Monday, April 8, 2019

How to Draft a Motif in Huck Lace

For the first half of the year in my Guilds study group, Exploring More, the topic was taking a motif and drafting it in various weave structures.  The first weave structure that we did was Lace, and I am going to take you through how I drafted a pattern.

We choose to do a Lace Weave first because it has clearly defined blocks and has a relatively large number of pattern shafts.  I chose to do a Huck Lace because I like the look of the interlacements.
The first thing is to choose a motif.  I chose something that has symmetry, so I can have a larger image using less pattern shafts.  Let’s try this cute angel fish.
For Huck Lace the first two shafts are the background shafts, they don’t affect the pattern.  But the rest of the shafts are pattern shafts.  In my case I have a 12 shaft loom so minus the two background shafts I have 10 pattern shafts.  For my fish I only need six pattern shafts so I have plenty of shafts.
So, now is the time to get out the Huck Lace graph paper.  You have probably seen in the back of Lace weaving books or Drafting books.  This sample is from The Complete Book of Drafting for Handweavers by Madelyn van der Hoogt.  I actually find it too small to use and I only need a small portion to use for my motif.  So I make my own when I graph the image.
For a motif you are going to thread the blocks in either straight order (i.e. in a straight line) or point order (i.e. in a V shape), with the fish I will be using point order because I have horizontal symmetry and it cuts down on the number of shafts needed.  Use the standard Huck Lace threading blocks which are Block A is 23232 Block B is 14141 Block C is 25252 etc.
Now is the time to add the hash marks into the graph.  The hash marks alternate between |, which are warp floats and the –, which are weft floats.  I wanted the nose of the fish to be a warp float Huck Lace unit so I started with the | hashing there and worked back across the line.  Then I add the rest of the hash marks to the graph.  The hashing alternated between EO (even odd) and OE (odd even).
To figure out the tie up a new graph is needed.  This new graph is set up in alternating plain weave.  This is where the EO (even odd) and OE (odd even) stuff comes into play.  My first line on the fish graph is EO so I start with the odd number plain weave line.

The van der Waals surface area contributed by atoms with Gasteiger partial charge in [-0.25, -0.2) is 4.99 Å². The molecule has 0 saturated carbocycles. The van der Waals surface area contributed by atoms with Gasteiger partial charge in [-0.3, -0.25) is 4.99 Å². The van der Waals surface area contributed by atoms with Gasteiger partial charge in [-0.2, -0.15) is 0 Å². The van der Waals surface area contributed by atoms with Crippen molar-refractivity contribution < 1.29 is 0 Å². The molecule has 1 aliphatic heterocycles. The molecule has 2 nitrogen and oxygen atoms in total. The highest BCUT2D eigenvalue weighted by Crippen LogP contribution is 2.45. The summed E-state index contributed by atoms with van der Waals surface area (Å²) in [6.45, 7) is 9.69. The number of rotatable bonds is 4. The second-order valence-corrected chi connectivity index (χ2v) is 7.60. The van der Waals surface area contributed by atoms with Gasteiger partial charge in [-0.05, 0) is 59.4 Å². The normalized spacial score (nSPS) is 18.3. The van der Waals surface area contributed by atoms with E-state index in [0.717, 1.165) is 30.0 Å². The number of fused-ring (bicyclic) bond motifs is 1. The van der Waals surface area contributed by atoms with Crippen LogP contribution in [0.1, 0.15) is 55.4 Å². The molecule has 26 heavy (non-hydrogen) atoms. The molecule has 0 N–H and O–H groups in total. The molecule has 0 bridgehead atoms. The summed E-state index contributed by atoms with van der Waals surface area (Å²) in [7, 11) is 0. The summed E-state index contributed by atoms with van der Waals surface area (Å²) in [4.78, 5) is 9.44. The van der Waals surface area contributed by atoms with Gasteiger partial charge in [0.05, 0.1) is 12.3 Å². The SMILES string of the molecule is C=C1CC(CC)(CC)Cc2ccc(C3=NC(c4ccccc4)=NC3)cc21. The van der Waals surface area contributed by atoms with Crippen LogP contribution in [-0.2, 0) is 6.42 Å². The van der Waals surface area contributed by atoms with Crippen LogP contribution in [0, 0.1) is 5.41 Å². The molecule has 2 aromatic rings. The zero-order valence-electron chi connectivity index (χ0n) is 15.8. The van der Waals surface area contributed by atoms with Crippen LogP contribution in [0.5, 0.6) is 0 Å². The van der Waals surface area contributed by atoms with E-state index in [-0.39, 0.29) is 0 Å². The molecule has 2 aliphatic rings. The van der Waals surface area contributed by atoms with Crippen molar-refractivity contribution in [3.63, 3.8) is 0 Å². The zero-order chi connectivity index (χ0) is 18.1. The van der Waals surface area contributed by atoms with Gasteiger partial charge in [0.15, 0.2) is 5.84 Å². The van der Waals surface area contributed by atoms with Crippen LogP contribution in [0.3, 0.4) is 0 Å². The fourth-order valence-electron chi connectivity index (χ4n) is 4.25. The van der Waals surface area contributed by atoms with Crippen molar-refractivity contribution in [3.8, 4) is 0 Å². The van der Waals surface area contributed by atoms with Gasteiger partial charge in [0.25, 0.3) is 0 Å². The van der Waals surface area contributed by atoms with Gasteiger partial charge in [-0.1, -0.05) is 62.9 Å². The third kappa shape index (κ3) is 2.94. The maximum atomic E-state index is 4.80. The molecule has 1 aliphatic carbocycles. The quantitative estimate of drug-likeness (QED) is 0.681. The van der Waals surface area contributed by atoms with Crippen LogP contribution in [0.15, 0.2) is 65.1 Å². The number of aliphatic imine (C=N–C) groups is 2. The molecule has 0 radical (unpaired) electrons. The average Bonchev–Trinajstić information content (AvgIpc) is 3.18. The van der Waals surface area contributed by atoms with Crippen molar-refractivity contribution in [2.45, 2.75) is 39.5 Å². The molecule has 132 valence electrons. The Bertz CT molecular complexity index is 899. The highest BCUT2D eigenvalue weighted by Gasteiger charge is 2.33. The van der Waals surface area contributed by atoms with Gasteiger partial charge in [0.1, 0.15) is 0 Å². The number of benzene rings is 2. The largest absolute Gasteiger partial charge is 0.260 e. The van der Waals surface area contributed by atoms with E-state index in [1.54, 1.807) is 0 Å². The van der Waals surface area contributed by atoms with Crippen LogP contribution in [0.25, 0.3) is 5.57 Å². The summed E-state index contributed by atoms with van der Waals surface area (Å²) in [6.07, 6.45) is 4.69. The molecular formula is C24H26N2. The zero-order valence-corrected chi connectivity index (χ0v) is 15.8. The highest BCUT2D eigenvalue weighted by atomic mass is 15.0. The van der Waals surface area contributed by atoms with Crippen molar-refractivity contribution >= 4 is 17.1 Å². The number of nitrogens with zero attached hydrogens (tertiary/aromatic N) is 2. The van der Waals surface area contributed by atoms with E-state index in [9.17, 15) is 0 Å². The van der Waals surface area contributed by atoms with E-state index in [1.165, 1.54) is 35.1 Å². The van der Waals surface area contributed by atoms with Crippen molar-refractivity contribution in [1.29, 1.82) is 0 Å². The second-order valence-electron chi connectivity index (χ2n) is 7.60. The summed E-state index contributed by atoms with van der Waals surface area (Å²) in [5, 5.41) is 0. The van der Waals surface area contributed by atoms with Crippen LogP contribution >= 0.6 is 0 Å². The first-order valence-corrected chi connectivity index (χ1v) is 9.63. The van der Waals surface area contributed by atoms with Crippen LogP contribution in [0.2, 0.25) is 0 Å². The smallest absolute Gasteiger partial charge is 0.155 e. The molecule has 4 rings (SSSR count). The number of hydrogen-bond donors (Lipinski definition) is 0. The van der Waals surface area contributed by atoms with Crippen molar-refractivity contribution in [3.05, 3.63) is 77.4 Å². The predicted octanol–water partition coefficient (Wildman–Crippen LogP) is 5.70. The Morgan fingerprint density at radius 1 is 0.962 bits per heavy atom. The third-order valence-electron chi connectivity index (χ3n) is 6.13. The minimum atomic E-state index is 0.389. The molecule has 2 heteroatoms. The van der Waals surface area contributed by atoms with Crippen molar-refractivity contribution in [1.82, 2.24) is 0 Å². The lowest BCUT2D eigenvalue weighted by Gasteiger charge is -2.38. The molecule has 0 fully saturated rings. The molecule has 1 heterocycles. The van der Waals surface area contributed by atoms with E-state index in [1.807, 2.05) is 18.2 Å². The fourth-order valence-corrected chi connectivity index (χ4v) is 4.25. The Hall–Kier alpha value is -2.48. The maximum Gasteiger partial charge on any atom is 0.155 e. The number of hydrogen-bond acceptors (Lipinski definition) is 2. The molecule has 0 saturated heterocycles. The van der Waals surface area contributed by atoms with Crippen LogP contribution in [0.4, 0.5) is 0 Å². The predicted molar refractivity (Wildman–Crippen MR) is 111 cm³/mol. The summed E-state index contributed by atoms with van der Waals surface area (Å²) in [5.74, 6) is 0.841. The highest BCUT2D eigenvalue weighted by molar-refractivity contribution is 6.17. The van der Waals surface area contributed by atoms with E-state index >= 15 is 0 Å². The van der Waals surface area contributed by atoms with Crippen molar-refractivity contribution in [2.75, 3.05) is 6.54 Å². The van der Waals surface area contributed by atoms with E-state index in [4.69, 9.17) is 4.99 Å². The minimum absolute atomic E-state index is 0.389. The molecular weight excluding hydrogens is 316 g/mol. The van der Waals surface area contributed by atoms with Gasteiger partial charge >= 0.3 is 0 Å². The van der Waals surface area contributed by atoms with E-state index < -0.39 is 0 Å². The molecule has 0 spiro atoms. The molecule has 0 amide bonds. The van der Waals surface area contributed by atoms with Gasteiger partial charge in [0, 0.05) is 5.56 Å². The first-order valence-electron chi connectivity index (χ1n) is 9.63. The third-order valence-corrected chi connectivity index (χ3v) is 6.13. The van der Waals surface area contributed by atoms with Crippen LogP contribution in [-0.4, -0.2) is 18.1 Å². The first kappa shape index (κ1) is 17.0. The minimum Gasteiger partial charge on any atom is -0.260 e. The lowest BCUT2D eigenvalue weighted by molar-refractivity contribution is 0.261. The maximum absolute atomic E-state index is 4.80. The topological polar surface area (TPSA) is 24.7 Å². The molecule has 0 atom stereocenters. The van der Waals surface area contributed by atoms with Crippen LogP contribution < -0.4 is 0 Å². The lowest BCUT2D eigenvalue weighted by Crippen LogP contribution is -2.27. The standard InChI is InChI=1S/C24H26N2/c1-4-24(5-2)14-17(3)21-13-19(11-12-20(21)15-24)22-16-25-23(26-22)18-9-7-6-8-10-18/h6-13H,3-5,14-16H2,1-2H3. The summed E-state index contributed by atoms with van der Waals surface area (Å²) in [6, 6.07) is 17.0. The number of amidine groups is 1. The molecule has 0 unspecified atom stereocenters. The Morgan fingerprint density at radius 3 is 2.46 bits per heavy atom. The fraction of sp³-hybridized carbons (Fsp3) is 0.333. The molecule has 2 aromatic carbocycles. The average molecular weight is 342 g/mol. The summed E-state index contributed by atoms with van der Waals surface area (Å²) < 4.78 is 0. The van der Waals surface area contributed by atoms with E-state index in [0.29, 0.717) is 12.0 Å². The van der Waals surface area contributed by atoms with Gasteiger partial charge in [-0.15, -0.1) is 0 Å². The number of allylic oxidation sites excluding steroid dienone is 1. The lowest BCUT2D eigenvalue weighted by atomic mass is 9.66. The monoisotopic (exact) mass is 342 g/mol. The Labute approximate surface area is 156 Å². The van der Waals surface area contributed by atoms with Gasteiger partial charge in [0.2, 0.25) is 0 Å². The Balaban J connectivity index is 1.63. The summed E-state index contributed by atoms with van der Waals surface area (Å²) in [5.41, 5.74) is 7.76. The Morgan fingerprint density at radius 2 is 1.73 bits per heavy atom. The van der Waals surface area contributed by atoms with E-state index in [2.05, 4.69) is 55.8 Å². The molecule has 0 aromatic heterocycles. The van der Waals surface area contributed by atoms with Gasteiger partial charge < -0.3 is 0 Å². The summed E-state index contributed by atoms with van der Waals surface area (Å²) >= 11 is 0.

To fill in the new graph I look across at the fish graph and look at the purple highlighted areas.  On the fish graph I have numbers 3-8 running on the top of the graph these are the shaft numbers.

If the highlighted area has a |, that shaft number is added to the new graph, which created a warp float unit.  If the highlighted area has a  –, the shaft number is subtracted from the new graph, which creates a weft float unit.
Looking at the first line the highlighted area is a | and on shaft 8 so it gets added to the new graph.  The second line the highlighted area is a – and on shaft 8 so it gets removed from the new graph.  Continue adding and subtracting until done.  This is now the tie up, instead of reading it from the bottom up, read it from the right to the left.
For the treadling I look back at the fish graph and can see that each treadle corresponds to a single unit, there is no symmetry.  I will place the treadles in straight order (in a straight line) in the Huck Lace manner, which is the same as the threading blocks, Block A is 23232, Block B is 14141 etc.  I now have all the information that I need to weave the fish, I don’t need to put it into a weaving program.  But I will so you can see the final product!
There are some duplicate treadles that I can take out, down to 15 treadles from 19.  But there is still too many treadles needed from my loom.
If I take out the alternating huck lace units I can get down to 10 treadles but I think that the fish looks funny.  If I was going to weave this fish I think that I would add back the alternating huck units and just have the nose as a duplicate and that would get me down to 14 treadles, which is what I have on my loom.  Of course this isn't a consideration if you used a table loom!
So there you go a small guide to drafting a motif in huck lace!  If you would like to know more about drafting I recommend The Complete Book of Drafting for Handweavers by Madelyn van der Hoogt.

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